Filmsite Movie Review
Bus Stop (1956)
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Bus Stop (1956) is director Joshua Logan's romantic comedy and road film, aka The Wrong Kind of Girl. It was adapted by George Axelrod (who also co-wrote The Seven Year Itch (1955) that also starred Marilyn Monroe) from the 1955 Broadway hit play by William Inge.

The Cinemascopic film's title was a bit of a misnomer, since the "Bus Stop" referred to only one film locale - a brief rest-meal stop known as Grace's Diner in Idaho on the way to and from Montana to Arizona. However, the "bus stop" in the Broadway play served a much more central and significant role as the plot's main focal point - a diner in rural Kansas about 25 miles west of Kansas City, Missouri where bus passengers were forced to seek shelter for about 4 hours in the early morning during a snowstorm.

The theme of the film was possibly less offensive to mid-1950s audiences than it would be for modern-day sensibilities, due to the domineering and misogynistic persistence of the male star in bothering, pursuing, kidnapping, trapping and sexually-harrassing his floozy female co-star to marry him. Its main underpinings were his comeuppance understanding that men had to be in tune with their sensitive side, while women were expected to settle down and marry.

The 20th Century Fox's major sexy blonde bombshell Marilyn Monroe was praised for the role: "BROADWAY'S BIGGEST Becomes MARILYN'S BEST!" The film's taglines were:

  • The coming of age of Bo Decker...and the girl who made him a man!
  • Give this cowboy enough rope and he'll land MARILYN MONROE in BUS STOP

There was only one Academy Award nomination for the film - Don Murray for Best Supporting Actor as an over-acting sexist hick, although he was tauted as hunky (irrespective of his depiction of an uncultured rube) on one of the film's posters: "Introducing Hollywood's newest hunk of man." He lost to Oscar-winning Anthony Quinn for Lust for Life (1956). Other competitors for the award included Anthony Perkins in Friendly Persuasion (1956), Robert Stack in Written on the Wind (1956) (the best of the choices), and Mickey Rooney in The Bold and the Brave (1956).

Marilyn Monroe had already starred in a number of great roles, sometimes opposite notable male leads:

  • as Rose Loomis opposite Joseph Cotten in Niagara (1953)
  • as Lorelei Lee with Jane Russell in Gentlemen Prefer Blondes (1953)
  • as Kay Weston opposite Robert Mitchum in River of No Return (1954)
  • as The Girl in The Seven Year Itch (1955)

Bus Stop was her first "serious" lead role, although her vulnerable performance as Cherie (a semi-dumb, sexually-exploited Ozark girl with hillbilly roots who was trying to make something of herself but only admired for her sensuality, mirroring Monroe's own life) went unrecognized for an Academy Award. It has been widely considered the best role of her career, mixing comedy with dark pathos, and clearly proved that she was a more-than-capable actress reflecting her skillful acting talent and some of her own personal insecurities. The previous year that Monroe had spent studying her craft with Lee Strasberg at the Actors Studio in New York City definitely paid off.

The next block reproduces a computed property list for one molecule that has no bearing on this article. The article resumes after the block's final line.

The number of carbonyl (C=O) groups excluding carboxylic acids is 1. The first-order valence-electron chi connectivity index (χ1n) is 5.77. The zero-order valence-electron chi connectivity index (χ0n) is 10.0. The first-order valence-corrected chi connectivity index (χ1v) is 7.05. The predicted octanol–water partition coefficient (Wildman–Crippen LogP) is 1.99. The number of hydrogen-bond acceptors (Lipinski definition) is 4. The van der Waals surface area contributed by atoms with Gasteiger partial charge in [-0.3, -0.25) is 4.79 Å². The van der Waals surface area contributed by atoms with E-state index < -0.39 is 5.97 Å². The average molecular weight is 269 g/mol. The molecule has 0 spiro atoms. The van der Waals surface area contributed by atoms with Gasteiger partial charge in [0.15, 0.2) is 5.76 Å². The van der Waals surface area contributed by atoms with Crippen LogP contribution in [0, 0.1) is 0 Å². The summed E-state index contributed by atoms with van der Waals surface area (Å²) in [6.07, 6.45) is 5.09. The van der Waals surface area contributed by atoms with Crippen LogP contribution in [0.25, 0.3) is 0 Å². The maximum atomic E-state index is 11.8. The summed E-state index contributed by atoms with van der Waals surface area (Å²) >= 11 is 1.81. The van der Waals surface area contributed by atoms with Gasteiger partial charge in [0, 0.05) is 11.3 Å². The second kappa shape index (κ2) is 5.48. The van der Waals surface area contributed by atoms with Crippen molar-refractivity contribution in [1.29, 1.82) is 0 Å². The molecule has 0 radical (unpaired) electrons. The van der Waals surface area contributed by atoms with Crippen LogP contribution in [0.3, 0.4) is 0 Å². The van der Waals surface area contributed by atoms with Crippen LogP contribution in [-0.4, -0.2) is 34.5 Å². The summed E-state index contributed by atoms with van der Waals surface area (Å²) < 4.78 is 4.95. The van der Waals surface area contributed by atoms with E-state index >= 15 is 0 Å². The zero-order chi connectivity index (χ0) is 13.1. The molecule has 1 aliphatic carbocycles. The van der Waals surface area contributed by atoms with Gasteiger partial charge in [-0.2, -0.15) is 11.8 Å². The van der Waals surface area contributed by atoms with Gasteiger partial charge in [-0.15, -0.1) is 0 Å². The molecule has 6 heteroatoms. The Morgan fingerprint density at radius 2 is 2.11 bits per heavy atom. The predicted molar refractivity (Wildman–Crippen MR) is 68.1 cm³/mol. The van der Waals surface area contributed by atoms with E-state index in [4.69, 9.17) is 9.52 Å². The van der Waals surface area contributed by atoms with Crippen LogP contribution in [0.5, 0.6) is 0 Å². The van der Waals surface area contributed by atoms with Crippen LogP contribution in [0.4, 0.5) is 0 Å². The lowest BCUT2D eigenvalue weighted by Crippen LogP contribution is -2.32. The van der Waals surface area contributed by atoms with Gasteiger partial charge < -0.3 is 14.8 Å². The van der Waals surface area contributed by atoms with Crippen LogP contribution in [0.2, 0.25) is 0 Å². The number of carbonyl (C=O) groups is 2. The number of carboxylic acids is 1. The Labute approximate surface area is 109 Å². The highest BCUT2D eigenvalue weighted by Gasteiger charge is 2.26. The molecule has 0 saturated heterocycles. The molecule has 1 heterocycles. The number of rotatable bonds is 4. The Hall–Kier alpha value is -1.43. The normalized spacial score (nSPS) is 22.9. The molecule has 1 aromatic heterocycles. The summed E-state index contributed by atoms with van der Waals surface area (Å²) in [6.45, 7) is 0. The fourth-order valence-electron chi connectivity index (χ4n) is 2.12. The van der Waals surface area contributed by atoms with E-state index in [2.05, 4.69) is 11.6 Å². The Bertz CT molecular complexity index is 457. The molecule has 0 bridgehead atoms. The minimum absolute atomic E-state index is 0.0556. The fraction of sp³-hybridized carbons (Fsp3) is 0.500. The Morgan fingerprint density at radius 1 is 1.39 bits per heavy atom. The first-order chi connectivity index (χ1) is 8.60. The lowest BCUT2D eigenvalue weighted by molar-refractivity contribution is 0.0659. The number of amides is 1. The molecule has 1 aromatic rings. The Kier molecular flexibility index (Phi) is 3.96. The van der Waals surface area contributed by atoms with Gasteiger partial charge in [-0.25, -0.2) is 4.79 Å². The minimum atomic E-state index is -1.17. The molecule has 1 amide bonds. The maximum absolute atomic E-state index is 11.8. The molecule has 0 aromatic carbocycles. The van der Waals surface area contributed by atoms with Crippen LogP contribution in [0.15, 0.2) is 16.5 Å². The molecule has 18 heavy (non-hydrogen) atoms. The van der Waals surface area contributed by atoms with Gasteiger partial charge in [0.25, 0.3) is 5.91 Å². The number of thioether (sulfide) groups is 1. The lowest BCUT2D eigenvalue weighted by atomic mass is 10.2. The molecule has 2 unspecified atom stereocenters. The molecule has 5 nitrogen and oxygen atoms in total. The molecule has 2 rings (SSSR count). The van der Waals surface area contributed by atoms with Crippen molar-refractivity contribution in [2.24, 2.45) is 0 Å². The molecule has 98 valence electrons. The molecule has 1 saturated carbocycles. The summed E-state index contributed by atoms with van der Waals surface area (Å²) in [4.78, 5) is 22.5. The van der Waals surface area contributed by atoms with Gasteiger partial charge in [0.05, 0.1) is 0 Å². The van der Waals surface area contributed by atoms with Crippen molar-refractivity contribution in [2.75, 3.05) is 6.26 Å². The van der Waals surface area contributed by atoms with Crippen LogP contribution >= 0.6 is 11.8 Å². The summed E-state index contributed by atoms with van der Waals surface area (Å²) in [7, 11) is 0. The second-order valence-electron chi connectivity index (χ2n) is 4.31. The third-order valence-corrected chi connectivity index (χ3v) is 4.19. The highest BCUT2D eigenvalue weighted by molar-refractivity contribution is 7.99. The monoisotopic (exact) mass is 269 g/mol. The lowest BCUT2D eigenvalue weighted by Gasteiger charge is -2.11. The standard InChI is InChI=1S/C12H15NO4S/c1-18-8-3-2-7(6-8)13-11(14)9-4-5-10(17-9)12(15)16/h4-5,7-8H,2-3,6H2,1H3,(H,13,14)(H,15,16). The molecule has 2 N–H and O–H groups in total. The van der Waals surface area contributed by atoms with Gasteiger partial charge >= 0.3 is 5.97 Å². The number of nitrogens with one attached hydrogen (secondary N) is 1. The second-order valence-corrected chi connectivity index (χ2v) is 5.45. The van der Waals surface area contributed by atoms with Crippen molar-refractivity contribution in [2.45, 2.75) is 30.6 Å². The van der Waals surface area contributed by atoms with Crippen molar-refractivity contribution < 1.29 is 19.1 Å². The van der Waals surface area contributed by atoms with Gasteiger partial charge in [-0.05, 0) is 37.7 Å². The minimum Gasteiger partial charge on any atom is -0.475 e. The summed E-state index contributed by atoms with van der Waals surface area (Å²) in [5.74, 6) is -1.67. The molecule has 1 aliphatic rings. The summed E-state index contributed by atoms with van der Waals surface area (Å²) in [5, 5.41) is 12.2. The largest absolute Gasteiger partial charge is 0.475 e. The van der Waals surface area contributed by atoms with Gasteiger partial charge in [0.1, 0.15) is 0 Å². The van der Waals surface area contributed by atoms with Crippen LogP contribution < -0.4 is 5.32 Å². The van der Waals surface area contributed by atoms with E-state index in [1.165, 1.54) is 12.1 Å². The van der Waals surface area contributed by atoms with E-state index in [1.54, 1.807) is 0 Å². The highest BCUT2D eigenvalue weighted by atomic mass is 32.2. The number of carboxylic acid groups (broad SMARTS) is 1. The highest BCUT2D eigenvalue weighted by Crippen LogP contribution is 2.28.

On a budget of $2.2 million, the domestic box-office revenue totaled $7.27 million. The film's success earned Monroe better roles opposite such stars as Laurence Olivier (as Elsie in The Prince and the Showgirl (1957)), Jack Lemmon and Tony Curtis (as Sugar Kane Kowalczyk in Some Like It Hot (1959)), and Clark Gable and Montgomery Clift (as Roslyn Taber in The Misfits (1961)), before her untimely death at the age of 36 in 1962.

The film opened in late August of 1956, just a few months after the Broadway play ended its run in April. None of the play's actors or actresses appeared in the screen version. It later inspired an ABC-TV series (from 1961-1962 with 26 episodes) of the same name, featuring Tuesday Weld and Gary Lockwood in the roles of "Cherie" and "Bo."

Plot Synopsis

Crude Montana Cowboy Beauregard 'Bo' Decker On His Way to an Arizona Rodeo:

During the opening title credits, the Four Lads sang "The Bus Stop Song" (aka Paper and Pins) written by Ken Darby:

I'll give to you a paper of pins And that's the way our love begins
If you will marry me, me, me If you will marry me
I'll give to you a feathery bed With downy pillows for your head
If you will marry me, me, me If you will marry me
But you don't want my paper of pins And you don't want my feathery bed
You want my house and money instead That is plain to see
Well here they are take everything My house, my money, my wedding ring
And in the bargain I'll throw in me If you will marry me

The melodramatic hillbilly love story opened on a ranch in Timber Hill, Montana, where naive and unsophisticated 21 year-old callow and rude cowboy Beauregard 'Bo' Decker (Don Murray in his film debut) and his protective father figure and ranch hand Virgil Blessing (Arthur O'Connell) were introduced. The orphaned Bo was counseled by Virgil to find a girl while attending a rodeo in Arizona: